There is a really good story at the heart of Broken City: a political thriller of power, corruption and lies. Unfortunately, screenwriter Brian Tucker has decided to wrap it in a tawdry, clichéed neo-noir. The result is clumsy and awkward, and beyond even the power of its phenomenally talented cast to save.
Billy Taggart (Mark Wahlberg) used to be a detective with the NYPD before a scandal forced his resignation. He now pays the bills as a private eye, or he would if he could get any of his clients of pay up. His standard-issue firecracker receptionist, Katy (Alona Tal), seems to be a few grains shy of a bang when it comes to collections. But his salvation arrives in the form of a very big client indeed.
Incumbent New York City mayor Nick Hostetler (Russell Crowe) is locked in a reelection battle with idealistic upstart Jack Valliant (Barry Pepper). Making matters worse, his wife (Catherine Zeta-Jones) is having an affair. As he tells Billy, the people of New York have elected a boatload of racial, ethnic, and social slurs to the mayor’s office, but never a known cuckold. Billy must find the interloper so Hostetler can deal with this quietly before the following Tuesday’s election.
When the investigation turns up Paul (Kyle Chandler), Valliant’s campaign manager, Billy somehow doesn’t suspect that larger forces may be at work. No, that takes Paul turning up dead. Only then does Billy dig in and start to uncover what’s really going on, which turns out to be a revelation only to those who came in halfway through the movie.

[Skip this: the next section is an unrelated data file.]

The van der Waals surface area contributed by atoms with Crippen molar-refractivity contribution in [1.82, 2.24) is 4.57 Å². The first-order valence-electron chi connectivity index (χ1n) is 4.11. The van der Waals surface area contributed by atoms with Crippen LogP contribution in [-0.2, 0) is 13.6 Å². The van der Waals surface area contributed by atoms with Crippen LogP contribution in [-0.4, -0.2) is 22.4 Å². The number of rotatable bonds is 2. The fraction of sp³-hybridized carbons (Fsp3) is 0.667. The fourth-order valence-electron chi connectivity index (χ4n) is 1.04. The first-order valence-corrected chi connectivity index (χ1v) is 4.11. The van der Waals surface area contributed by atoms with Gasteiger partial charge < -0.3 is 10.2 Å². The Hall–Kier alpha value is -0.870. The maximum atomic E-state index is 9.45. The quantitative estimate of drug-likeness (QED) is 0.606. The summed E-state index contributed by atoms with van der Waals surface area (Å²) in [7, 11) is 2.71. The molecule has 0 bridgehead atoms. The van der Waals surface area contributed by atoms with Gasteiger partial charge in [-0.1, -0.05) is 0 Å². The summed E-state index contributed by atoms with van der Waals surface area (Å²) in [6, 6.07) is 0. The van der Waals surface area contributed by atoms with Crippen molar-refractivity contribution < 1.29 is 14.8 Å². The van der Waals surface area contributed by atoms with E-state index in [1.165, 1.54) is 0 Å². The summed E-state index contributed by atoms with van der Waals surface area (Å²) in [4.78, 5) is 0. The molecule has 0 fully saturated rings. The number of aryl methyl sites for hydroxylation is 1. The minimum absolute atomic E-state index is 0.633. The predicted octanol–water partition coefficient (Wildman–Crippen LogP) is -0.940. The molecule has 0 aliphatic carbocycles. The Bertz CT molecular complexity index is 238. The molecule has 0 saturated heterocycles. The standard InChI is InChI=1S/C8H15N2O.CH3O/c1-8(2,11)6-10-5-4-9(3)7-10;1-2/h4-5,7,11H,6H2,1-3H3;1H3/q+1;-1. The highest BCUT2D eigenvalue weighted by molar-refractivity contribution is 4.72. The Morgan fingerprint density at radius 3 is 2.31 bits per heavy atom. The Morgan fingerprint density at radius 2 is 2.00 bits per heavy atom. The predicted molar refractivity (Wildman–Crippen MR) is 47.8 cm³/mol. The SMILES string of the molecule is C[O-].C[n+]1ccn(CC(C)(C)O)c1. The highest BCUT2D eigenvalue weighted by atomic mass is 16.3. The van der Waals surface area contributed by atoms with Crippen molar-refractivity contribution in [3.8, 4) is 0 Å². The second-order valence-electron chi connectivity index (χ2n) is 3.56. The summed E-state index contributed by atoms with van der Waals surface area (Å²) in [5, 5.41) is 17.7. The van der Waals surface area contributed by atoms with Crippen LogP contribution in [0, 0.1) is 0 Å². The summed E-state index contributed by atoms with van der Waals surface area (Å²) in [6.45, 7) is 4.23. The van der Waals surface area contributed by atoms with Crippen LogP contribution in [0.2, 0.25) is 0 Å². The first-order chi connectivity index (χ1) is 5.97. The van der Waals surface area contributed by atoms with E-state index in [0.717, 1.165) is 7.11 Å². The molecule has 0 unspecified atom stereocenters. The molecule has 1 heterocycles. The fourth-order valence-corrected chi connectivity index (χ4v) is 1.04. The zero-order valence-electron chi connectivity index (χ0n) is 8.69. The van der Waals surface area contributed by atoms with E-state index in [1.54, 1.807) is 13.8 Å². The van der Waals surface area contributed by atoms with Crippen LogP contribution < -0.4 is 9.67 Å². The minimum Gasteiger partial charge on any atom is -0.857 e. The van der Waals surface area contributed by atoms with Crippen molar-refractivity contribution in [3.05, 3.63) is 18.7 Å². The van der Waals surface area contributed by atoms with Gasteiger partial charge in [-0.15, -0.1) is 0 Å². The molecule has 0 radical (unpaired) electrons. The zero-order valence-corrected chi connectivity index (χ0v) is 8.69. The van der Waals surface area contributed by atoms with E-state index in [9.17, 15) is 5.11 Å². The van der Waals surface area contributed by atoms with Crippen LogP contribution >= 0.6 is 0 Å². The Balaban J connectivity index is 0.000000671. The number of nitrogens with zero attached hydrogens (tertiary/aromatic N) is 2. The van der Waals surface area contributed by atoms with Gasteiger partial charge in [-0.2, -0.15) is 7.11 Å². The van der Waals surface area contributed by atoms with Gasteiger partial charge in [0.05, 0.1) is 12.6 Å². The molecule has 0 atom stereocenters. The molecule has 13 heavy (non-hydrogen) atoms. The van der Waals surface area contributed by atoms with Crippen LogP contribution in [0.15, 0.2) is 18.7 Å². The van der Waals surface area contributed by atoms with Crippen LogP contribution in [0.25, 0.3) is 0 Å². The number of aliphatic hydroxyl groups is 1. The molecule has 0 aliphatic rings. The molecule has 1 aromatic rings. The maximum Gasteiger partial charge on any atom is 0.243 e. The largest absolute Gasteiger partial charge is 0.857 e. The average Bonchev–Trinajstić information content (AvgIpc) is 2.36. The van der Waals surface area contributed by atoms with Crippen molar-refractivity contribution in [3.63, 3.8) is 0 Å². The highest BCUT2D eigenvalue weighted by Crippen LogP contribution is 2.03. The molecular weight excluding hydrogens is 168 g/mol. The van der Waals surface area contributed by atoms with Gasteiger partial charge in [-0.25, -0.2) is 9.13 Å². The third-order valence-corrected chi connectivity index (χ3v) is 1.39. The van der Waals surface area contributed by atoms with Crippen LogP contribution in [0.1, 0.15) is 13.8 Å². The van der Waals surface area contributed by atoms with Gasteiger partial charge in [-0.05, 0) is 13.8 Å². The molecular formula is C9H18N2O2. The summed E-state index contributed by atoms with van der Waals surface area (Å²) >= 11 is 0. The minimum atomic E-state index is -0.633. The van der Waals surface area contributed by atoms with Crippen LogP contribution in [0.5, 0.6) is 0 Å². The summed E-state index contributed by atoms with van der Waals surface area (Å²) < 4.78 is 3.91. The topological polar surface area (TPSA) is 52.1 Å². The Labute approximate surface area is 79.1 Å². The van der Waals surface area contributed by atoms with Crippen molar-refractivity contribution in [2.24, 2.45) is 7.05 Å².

This much could be cleaned and tightened and molded into a pretty good story. But then there’s a pointless running thing about Katy’s incarcerated brother calling the office collect. Worse, Billy’s girlfriend, Natalie (Natalie Martinez) serves little essential purpose beyond adding more pathos to an already pathetic character. Her “indie movie” feels more like some sort of weird cross-genre potshot than anything else.
The cast is strong, and they try their best. Billy is right in Wahlberg’s wheelhouse, so he’s as good here as in the dozen other times he’s played basically the same character. Crowe and Zeta-Jones each play their assigned part to the hilt — Hostetler is unctuous and subtly menacing, while his wife clearly lives in fear of him — but that’s just not enough when the characters themselves don’t feel motivated by anything other than genre conventions.
And speaking of conventions, when was it decided that noir characters should all be as unlikable as possible? It’s not enough that the mayor be power-hungry and unethically questionable, he has to be a bigot, too? The private eye can’t just be tormented, he has to be a jerk about it? There’s nobody here to actually like, either as a hero or an antihero. The movie wants so badly to be The Departed, but it has no idea what made that film work.
And, truth be told, I sort of wanted it to be The Departed, too, and it could have been something close. The biggest disappointment is the wasted potential.
Worth It: no.
Bechdel Test: fail.